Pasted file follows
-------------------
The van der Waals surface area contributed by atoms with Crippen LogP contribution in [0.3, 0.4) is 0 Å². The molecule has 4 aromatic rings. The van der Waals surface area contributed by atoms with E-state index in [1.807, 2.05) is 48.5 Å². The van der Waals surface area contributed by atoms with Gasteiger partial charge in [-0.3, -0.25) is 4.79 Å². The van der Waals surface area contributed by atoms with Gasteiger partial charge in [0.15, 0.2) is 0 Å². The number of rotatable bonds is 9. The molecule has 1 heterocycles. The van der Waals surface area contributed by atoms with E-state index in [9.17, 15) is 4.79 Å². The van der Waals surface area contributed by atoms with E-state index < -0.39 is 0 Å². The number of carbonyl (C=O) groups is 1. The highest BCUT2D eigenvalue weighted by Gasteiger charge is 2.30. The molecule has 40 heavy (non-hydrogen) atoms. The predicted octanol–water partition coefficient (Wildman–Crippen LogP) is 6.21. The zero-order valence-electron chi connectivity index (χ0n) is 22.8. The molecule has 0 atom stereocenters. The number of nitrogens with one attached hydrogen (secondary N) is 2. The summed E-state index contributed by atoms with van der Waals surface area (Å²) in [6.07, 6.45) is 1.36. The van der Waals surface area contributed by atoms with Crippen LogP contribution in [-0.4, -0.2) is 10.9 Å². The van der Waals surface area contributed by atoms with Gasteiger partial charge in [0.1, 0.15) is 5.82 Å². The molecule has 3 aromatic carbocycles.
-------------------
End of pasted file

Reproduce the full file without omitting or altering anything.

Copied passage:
The van der Waals surface area contributed by atoms with Crippen LogP contribution in [0.3, 0.4) is 0 Å². The molecule has 4 aromatic rings. The van der Waals surface area contributed by atoms with E-state index in [1.807, 2.05) is 48.5 Å². The van der Waals surface area contributed by atoms with Gasteiger partial charge in [-0.3, -0.25) is 4.79 Å². The van der Waals surface area contributed by atoms with Gasteiger partial charge in [0.15, 0.2) is 0 Å². The number of rotatable bonds is 9. The molecule has 1 heterocycles. The van der Waals surface area contributed by atoms with E-state index in [9.17, 15) is 4.79 Å². The van der Waals surface area contributed by atoms with E-state index < -0.39 is 0 Å². The number of carbonyl (C=O) groups is 1. The highest BCUT2D eigenvalue weighted by Gasteiger charge is 2.30. The molecule has 40 heavy (non-hydrogen) atoms. The predicted octanol–water partition coefficient (Wildman–Crippen LogP) is 6.21. The zero-order valence-electron chi connectivity index (χ0n) is 22.8. The molecule has 0 atom stereocenters. The number of nitrogens with one attached hydrogen (secondary N) is 2. The summed E-state index contributed by atoms with van der Waals surface area (Å²) in [6.07, 6.45) is 1.36. The van der Waals surface area contributed by atoms with Crippen LogP contribution in [-0.4, -0.2) is 10.9 Å². The van der Waals surface area contributed by atoms with Gasteiger partial charge in [0.1, 0.15) is 5.82 Å². The molecule has 3 aromatic carbocycles.